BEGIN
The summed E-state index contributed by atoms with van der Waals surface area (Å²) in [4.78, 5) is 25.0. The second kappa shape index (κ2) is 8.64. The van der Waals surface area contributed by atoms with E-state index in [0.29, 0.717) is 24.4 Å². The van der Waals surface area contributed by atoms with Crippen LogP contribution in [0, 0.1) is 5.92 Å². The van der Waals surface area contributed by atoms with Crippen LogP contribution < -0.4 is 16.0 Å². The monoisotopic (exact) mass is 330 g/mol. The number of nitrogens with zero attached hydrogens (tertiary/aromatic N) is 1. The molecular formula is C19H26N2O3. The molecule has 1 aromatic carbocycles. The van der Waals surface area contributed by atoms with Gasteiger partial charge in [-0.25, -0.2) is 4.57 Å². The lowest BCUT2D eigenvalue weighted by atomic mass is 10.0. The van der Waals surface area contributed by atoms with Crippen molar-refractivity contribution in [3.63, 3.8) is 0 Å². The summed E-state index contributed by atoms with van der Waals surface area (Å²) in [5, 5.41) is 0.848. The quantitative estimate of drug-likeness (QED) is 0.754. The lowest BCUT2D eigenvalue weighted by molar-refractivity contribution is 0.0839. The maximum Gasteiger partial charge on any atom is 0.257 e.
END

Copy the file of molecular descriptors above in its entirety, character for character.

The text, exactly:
The summed E-state index contributed by atoms with van der Waals surface area (Å²) in [4.78, 5) is 25.0. The second kappa shape index (κ2) is 8.64. The van der Waals surface area contributed by atoms with E-state index in [0.29, 0.717) is 24.4 Å². The van der Waals surface area contributed by atoms with Crippen LogP contribution in [0, 0.1) is 5.92 Å². The van der Waals surface area contributed by atoms with Crippen LogP contribution < -0.4 is 16.0 Å². The monoisotopic (exact) mass is 330 g/mol. The number of nitrogens with zero attached hydrogens (tertiary/aromatic N) is 1. The molecular formula is C19H26N2O3. The molecule has 1 aromatic carbocycles. The van der Waals surface area contributed by atoms with Gasteiger partial charge in [-0.25, -0.2) is 4.57 Å². The lowest BCUT2D eigenvalue weighted by atomic mass is 10.0. The van der Waals surface area contributed by atoms with Crippen molar-refractivity contribution in [3.63, 3.8) is 0 Å². The summed E-state index contributed by atoms with van der Waals surface area (Å²) in [5, 5.41) is 0.848. The quantitative estimate of drug-likeness (QED) is 0.754. The lowest BCUT2D eigenvalue weighted by molar-refractivity contribution is 0.0839. The maximum Gasteiger partial charge on any atom is 0.257 e.